On Wednesday, July 17, 1996, at 8:19 p.m., TWA Flight 800 took off from JFK airport and headed out over Long Island toward Paris. It was a perfect summer night, 70 degrees, the sky clear.
Twelve minutes later, TWA 800 exploded mid-air, killing all 230 people on board. The crash was close enough to the coast that plane wreckage washed up on Suffolk County beaches for weeks.

“There was a wall of flame 30 feet high,” Suffolk County police officer Vincent Termine, who witnessed the explosion, told the Independent in 1997. He said it looked like the ocean was on fire.

Termine headed out to sea with rescue crews immediately. “We tried to get close to a piece of burning wreckage at the beginning,” he said. “I remember operating the boat between flames. But we couldn’t get close enough. The smoke was making us sick. One of the guys had to throw up over the side.”

Twenty years later, the crash of TWA 800 remains a subject of horror and fascination: For many New Yorkers, especially Long Islanders, the plane’s sudden, complete explosion remains a traumatic event. It was just five years before 9/11, and there was already a growing anxiety about terror attacks on the US homeland.

Perhaps for that reason, conspiracy theorists still insist that TWA 800 was brought down, deliberately or accidentally, potentially by the US military — despite a four-year-long investigation, the most expensive in aviation history, which found that a short circuit in the plane’s center wing fuel tank caused the crash.

In his new book “TWA 800: The Crash, the Cover-Up, and the Conspiracy” (Regnery), author Jack Cashill maintains that the plane was brought down by external forces and that the government has engaged in a decades-long cover-up.

While Cashill rehashes old conspiracy theories — a US Navy ship, which was in fact in the area, conducted a wartime exercise gone awry, or a terrorist on the ground used a shoulder-mounted surface-to-air missile, or a small plane collided with the 747, or a terrorist smuggled a bomb on board — it’s telling that, 20 years later, these theories still find traction.

Multiple factors contribute. Never before had a 747 been brought down by such a malfunction. It was a time of high anxiety: In the summer of 1996, Ramzi Yousef stood trial in lower Manhattan for the first World Trade Center bombing. The Oklahoma City bombing, which killed 168 people, 19 of them children, took place the year before. The Olympics were days away in Atlanta, and that city was on alert for terrorist attacks.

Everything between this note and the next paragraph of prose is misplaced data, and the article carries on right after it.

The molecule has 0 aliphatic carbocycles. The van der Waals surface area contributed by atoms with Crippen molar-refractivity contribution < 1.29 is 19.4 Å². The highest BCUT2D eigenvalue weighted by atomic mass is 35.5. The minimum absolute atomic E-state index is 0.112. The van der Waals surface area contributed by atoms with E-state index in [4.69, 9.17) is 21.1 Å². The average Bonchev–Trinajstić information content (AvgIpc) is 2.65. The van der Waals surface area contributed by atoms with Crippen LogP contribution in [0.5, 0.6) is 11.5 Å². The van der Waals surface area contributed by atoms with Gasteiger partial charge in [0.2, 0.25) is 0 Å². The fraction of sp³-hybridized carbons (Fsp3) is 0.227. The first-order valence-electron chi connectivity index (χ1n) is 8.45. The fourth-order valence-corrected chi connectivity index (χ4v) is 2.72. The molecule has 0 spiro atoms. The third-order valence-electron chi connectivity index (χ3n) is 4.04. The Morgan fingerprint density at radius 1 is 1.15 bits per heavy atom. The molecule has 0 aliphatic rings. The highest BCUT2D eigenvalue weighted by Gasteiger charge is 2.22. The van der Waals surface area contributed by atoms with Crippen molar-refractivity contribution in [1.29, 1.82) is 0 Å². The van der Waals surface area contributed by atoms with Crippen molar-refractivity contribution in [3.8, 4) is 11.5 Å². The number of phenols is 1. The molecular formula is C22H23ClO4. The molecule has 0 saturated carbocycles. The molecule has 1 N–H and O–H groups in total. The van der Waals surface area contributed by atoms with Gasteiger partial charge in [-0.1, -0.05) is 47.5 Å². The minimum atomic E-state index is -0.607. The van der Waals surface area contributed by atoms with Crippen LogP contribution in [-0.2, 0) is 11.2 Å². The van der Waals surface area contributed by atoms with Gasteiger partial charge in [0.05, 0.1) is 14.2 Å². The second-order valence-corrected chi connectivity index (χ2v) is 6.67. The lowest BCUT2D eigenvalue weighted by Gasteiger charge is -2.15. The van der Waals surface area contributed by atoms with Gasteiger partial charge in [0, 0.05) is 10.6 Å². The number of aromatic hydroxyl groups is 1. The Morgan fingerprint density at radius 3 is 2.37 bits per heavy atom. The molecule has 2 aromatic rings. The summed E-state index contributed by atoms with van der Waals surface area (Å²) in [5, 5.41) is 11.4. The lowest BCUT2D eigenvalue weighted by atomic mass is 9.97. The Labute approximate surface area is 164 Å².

It was also a presidential election year, and theorists believed the Clinton administration had cause to engage in a cover-up. The internet was in its infancy, and this mystery became one of the first stories to go viral.

On Nov. 8, 1996, Jim Kallstrom, then-FBI assistant director, was forced to hold a press conference denouncing the mushrooming conspiracy theory that the US government was involved.

“What we can say is that the United States military did not shoot a missile at this airplane,” said Kallstrom, who lost a close friend in the crash. “The United States military did not shoot anything. Nothing, nothing like that has taken place, would take place, would ever take place under any circumstances.”

In 2013, a group calling itself the TWA 800 Project, composed of some surviving family members as well as skeptics, petitioned the National Transportation Safety Board for a new investigation. They insisted that “ a detonation or a high-velocity explosion” caused the crash.

One year later, the NTSB denied the request.

“Before responding to the petition, NTSB staff met with the petitioners’ representatives and listened to an eyewitness who described what he saw on the night of the accident,” the board posted on its official site. “After a thorough review of all the information provided by the petitioners, the NTSB denied the petition in its entirety because the evidence and analysis presented did not show the original findings were incorrect.”